Home
About St. Mary's
Map
Background
Project
People
Photo Album
St. Mary's Wilderness Liming Project

 Liming Information Sheet

 

 

What is liming?

Liming is a method used to treat acid in streams and lakes that have acid levels above normal levels due to acid rain or mine drainage. It is a general term that means a base is added to neutralize the acid.  In Virginia,  limestone (calcium carbonate) is used as the base because it is a natural material, is mined locally, is of high purity and dissolves slowly producing a long lasting treatment.

 

Where does the acid in St. Mary's Wilderness originate?

Acid rain is a general description of all forms of precipitation that have levels of acid above natural levels due to human activity. Rainfall is naturally acidic, but it is about 5 to 10 times more acidic in this area than natural levels due to the combustion of coal and other fossil fuels for power and motor vehicle exhaust.

 

What is the importance of geology?

To best understand why acidity is a problem in some streams, but not in others, the underlying bedrock geology and soils must be described.  The water chemistry of a stream is made of the chemicals that have been derived from the geology from which it originates.  In the Shenandoah Valley, large valley floor streams like the Shenandoah River flow over natural deposits of limestone which maintains a high level of base in the stream water.  Thus acid rain has little impact on the low lying streams.  The St. Mary's River and its Tributaries flow from low solubility bedrock formations (quartzite) typical of higher elevations that contains little natural base. The injection of acid in rainfall and other precipitation thus results in significant changes relative to the water chemistry prior to the industrial age.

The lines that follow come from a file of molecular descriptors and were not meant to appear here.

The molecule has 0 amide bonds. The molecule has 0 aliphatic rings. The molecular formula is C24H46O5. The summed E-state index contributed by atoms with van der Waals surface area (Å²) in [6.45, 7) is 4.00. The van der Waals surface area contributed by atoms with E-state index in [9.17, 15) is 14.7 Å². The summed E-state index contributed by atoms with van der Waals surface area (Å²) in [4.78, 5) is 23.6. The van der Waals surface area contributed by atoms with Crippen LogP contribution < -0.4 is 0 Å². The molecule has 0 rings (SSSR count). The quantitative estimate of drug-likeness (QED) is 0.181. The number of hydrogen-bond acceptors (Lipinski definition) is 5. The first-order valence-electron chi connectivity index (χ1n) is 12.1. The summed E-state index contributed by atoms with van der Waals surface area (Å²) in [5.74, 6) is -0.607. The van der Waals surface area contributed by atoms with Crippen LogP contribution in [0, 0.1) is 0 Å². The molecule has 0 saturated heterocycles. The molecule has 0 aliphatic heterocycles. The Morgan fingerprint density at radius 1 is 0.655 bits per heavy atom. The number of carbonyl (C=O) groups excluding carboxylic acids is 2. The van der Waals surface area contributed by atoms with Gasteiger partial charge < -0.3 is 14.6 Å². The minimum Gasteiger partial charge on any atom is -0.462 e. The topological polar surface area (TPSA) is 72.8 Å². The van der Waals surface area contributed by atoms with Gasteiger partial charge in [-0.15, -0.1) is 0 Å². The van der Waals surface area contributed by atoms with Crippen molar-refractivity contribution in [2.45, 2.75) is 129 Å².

What water chemistry changes occur due to acid?

The measure of acidity in stream water is called pH. The lower the pH, the higher the acidity.  Low pH causes aquatic life to suffer due to stress in mucous membranes and gills. Loss of calcium ion and other electrolytes occur which lead to disease and mortality. Aquatic insects and juvenile fish are most affected.  Aluminum is a naturally occurring element that is toxic to fish.  It is mobilized from minerals into the water when acidity levels increase. The decrease in pH is the result of the acid in rainwater and other precipitation removing the stream's acid neutralizing capacity or ANC. Measurement of ANC is an important means of establishing the vulnerability of a stream or lake to acid rain.